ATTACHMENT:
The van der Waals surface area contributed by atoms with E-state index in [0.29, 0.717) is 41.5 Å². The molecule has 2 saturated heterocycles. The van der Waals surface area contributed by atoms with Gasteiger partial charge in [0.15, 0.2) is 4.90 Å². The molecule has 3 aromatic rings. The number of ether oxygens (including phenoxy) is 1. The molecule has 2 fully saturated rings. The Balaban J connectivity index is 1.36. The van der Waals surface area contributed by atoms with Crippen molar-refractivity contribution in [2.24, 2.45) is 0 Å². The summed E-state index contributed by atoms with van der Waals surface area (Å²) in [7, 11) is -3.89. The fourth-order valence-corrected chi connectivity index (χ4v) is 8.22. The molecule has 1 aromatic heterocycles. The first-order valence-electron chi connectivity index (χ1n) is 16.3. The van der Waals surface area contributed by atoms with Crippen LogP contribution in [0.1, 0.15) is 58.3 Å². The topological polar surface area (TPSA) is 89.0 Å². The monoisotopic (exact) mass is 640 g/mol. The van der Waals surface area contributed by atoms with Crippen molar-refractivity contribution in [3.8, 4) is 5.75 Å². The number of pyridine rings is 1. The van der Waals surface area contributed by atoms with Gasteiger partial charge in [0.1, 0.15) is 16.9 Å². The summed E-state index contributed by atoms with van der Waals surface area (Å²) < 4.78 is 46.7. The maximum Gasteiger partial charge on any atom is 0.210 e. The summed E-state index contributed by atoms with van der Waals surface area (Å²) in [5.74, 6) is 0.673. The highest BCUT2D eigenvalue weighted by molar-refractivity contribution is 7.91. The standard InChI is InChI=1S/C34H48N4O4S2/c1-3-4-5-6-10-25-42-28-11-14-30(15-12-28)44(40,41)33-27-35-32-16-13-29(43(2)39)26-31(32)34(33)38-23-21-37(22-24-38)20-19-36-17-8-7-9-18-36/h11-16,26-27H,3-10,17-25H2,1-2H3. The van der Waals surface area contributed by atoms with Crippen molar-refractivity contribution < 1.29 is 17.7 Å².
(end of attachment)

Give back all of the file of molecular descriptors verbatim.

The van der Waals surface area contributed by atoms with E-state index in [0.29, 0.717) is 41.5 Å². The molecule has 2 saturated heterocycles. The van der Waals surface area contributed by atoms with Gasteiger partial charge in [0.15, 0.2) is 4.90 Å². The molecule has 3 aromatic rings. The number of ether oxygens (including phenoxy) is 1. The molecule has 2 fully saturated rings. The Balaban J connectivity index is 1.36. The van der Waals surface area contributed by atoms with Crippen molar-refractivity contribution in [2.24, 2.45) is 0 Å². The summed E-state index contributed by atoms with van der Waals surface area (Å²) in [7, 11) is -3.89. The fourth-order valence-corrected chi connectivity index (χ4v) is 8.22. The molecule has 1 aromatic heterocycles. The first-order valence-electron chi connectivity index (χ1n) is 16.3. The van der Waals surface area contributed by atoms with Crippen LogP contribution in [0.1, 0.15) is 58.3 Å². The topological polar surface area (TPSA) is 89.0 Å². The monoisotopic (exact) mass is 640 g/mol. The van der Waals surface area contributed by atoms with Crippen molar-refractivity contribution in [3.8, 4) is 5.75 Å². The number of pyridine rings is 1. The van der Waals surface area contributed by atoms with Gasteiger partial charge in [0.1, 0.15) is 16.9 Å². The summed E-state index contributed by atoms with van der Waals surface area (Å²) < 4.78 is 46.7. The maximum Gasteiger partial charge on any atom is 0.210 e. The summed E-state index contributed by atoms with van der Waals surface area (Å²) in [5.74, 6) is 0.673. The highest BCUT2D eigenvalue weighted by molar-refractivity contribution is 7.91. The standard InChI is InChI=1S/C34H48N4O4S2/c1-3-4-5-6-10-25-42-28-11-14-30(15-12-28)44(40,41)33-27-35-32-16-13-29(43(2)39)26-31(32)34(33)38-23-21-37(22-24-38)20-19-36-17-8-7-9-18-36/h11-16,26-27H,3-10,17-25H2,1-2H3. The van der Waals surface area contributed by atoms with Crippen molar-refractivity contribution < 1.29 is 17.7 Å².